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The mayors of West Texas came on strong with state leaders Thursday to stress how their local economies rely on sound transportation systems. "Our community continues to grow, our work force is here and will continue to grow," Amarillo Mayor Debra McCartt said. "Our rail, air and roads are the main reasons why that is. But as fuel costs … and other expenses go up … that's going to become more of a challenge."
Elsewhere, problems in rural road funding were the impetus behind Club 20, a 55 year old organization of governments on Colorado's Western Slope. In Pennsylvania, conflicts between rural and urban regions grew acrimonious earlier this year.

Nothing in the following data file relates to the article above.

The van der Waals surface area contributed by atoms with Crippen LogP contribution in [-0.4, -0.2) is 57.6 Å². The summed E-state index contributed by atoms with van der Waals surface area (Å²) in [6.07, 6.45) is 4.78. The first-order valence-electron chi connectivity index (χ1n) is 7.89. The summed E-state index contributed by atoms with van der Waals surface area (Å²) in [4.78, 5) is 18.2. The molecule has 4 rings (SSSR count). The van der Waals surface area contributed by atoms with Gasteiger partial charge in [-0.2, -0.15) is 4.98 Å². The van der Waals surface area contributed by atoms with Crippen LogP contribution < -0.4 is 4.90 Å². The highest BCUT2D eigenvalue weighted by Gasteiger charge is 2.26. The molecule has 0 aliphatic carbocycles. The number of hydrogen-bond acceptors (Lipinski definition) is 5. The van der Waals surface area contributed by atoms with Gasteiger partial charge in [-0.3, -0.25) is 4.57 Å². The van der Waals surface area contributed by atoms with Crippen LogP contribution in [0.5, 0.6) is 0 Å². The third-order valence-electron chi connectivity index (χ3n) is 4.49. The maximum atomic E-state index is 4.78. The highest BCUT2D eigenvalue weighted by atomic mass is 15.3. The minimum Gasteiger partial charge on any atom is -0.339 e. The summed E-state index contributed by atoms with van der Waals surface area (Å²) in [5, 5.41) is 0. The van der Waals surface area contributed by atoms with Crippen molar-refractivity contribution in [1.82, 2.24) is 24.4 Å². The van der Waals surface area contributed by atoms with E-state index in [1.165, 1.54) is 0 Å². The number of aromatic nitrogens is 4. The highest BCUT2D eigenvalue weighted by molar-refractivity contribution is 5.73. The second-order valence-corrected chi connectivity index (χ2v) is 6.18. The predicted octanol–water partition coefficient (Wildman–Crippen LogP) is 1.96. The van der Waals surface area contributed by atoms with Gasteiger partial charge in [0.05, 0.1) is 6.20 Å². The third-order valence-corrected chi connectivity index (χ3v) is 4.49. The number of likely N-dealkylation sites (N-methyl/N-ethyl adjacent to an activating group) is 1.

With rising gas and diesel costs generating declines in driving, fuel tax revenues, which fund highway improvements, are down dramatically. "Traffic gridlock is commonplace in Dallas, Houston, Austin and San Antonio and is likely to gain much of lawmakers' attention as they consider how to divvy the state's transportation budget." The mayors foresee that allocations favoring cities may stall ongoing road projects in West Texas.
(For a respite from money problems, listen to Robert Earl Keen singing "Amarillo Highway," a "dust bowling" tune by Lubbock native Terry All